With the arrival of the federal eRate program in 1998, some interesting changes can be seen in the schools that actually make up this “connected” demographic. …Read More

Methods of Computer Use Vary Across the Country

With about 90 percent of public schools now wired for internet access, the question of whether educators can use technology in the classroom has been decided. Author Lisa Guernsey explores the more compelling question that will be asked in the future: What are we going to do with this opportunity?

Although some education researchers question whether young children really benefit from access to computers, the author finds that many educators are using computers in exactly the way that experts say is most effective: as the basis for projects built on the unique skills and interests of each individual student.

In a visit to a public school classroom in New York City in which 70 percent of the children qualify for free lunches, the author finds the members of an eleventh-grade English class intently working on their online projects, while their teacher works one-on-one with a student. The teacher points out that eMail adds greatly to his ability to communicate with students as individuals, instead of taking control of the classroom as the disseminator of generic information. …Read More

“Hope for Urban Education” takes flight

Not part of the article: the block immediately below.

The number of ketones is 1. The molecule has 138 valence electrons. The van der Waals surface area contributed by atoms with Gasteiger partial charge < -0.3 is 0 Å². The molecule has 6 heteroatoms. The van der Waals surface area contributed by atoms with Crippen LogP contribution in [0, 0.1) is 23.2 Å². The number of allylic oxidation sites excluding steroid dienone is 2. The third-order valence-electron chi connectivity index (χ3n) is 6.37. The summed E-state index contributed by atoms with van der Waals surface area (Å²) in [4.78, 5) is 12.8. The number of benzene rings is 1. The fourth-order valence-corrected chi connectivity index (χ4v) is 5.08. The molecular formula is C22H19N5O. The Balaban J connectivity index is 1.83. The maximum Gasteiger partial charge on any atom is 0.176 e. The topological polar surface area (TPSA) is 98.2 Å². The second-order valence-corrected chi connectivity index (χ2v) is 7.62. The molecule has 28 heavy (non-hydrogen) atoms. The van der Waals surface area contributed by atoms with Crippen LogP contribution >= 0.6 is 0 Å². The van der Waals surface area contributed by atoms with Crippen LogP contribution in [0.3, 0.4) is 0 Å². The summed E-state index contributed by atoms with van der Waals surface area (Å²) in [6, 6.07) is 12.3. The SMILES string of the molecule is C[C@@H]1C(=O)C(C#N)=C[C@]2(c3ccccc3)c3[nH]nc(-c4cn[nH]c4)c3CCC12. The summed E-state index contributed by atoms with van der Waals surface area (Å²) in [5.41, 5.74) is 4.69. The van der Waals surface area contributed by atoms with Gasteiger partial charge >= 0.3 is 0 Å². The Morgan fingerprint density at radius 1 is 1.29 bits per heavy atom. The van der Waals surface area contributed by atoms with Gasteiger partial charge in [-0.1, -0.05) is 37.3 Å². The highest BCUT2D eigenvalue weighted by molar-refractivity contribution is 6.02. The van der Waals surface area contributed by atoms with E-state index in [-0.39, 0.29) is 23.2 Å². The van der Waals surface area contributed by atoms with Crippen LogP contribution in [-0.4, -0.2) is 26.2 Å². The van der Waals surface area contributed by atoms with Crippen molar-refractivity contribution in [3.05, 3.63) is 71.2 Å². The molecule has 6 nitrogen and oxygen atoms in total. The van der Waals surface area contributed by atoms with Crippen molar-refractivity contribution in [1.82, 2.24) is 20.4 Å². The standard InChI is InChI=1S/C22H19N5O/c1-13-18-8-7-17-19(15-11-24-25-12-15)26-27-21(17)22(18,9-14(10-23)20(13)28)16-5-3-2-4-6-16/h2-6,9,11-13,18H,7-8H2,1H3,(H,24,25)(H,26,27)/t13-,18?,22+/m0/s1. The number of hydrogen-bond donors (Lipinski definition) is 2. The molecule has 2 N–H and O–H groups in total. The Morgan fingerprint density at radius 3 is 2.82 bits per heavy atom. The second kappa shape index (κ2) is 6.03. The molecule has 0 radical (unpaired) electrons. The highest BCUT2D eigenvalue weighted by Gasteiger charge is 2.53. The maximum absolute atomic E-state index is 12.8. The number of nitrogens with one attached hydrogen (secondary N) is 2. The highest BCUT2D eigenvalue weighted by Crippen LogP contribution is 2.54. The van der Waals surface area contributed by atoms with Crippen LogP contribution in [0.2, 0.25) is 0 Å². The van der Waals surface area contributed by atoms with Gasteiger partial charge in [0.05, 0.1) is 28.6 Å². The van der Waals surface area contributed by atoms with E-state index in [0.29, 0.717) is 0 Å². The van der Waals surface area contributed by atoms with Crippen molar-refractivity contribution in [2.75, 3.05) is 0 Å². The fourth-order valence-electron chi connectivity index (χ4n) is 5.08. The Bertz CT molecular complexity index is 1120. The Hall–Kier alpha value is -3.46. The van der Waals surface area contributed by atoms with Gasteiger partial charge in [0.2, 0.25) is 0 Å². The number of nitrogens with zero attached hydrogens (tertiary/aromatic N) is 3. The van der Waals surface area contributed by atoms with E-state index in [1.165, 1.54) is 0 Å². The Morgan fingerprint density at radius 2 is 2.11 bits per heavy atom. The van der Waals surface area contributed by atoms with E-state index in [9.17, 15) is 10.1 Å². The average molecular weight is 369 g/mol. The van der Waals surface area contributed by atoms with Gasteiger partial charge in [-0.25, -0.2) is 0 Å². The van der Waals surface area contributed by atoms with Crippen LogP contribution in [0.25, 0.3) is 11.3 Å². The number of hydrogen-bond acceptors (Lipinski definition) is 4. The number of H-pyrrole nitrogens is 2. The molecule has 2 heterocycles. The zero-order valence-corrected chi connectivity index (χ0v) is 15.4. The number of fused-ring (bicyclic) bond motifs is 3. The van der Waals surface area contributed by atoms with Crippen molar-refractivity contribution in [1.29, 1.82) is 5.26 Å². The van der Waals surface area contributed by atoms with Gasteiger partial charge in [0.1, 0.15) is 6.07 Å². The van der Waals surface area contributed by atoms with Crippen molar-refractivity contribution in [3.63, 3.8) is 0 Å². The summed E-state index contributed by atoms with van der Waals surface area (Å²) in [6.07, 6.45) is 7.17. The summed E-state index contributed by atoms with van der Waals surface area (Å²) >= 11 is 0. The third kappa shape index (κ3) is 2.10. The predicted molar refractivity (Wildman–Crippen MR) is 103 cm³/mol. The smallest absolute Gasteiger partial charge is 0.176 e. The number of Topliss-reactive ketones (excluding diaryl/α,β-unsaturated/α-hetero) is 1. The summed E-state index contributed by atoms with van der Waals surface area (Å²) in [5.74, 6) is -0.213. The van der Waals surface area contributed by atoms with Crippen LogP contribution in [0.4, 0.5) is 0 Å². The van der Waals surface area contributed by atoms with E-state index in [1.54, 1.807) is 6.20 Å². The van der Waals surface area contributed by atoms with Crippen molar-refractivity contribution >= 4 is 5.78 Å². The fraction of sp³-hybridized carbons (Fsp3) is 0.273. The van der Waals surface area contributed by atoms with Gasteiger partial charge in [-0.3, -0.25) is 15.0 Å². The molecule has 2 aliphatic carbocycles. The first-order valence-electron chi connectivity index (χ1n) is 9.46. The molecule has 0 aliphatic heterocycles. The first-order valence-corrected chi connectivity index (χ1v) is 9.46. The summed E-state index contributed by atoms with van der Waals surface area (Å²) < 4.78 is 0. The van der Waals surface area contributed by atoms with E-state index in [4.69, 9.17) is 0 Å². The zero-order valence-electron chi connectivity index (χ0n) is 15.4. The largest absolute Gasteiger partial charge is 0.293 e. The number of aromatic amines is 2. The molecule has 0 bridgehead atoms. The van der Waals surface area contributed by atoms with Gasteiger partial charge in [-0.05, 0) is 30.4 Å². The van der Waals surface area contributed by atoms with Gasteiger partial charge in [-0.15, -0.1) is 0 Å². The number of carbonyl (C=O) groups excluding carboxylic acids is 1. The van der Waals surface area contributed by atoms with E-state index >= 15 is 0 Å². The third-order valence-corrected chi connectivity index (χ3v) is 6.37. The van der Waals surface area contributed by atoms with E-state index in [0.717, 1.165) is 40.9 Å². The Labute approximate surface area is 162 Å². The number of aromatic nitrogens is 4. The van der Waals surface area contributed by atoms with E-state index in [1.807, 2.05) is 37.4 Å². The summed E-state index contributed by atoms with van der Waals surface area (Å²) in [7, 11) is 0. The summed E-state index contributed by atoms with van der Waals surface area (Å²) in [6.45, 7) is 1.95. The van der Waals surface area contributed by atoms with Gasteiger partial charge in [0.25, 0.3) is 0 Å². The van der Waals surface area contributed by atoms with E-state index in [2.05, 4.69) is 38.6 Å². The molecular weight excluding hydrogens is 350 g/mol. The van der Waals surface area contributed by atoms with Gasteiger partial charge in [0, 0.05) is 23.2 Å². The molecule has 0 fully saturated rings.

Nine urban elementary schools that have served children of color in poor communities and achieved impressive academic results are the focus of this report released in December at the Department of Education’s third regional Improving America’s Schools conference in Chicago. “What stands out among these schools,” said Education Secretary Richard Riley, “is a clear and unrelenting focus on high standards, a commitment to serving children and ensuring their academic success, and a collective sense of responsibility and persistence among school staff.” Most of the 150-page report (126 pages) is devoted to in-depth case studies of these nine schools: Harriet A. Baldwin School in Boston; Baskin Elementary in San Antonio; Burgess Elementary in Atlanta; Centerville Elementary in East St. Louis, Ill.; Goodale Elementary in Detroit; Hawley Environmental Elementary in Milwaukee; Lora B. Peck Elementary in Houston; Gladys Noon Spellman Elementary in Cheverly, Md.; and James Ward Elementary in Chicago. All are Title I-funded schools that pool resources through “schoolwide projects” to serve all students and improve achievement. This study and report were produced for the Department’s Planning and Evaluation Service by the Charles A. Dana Center at the University of Texas at Austin.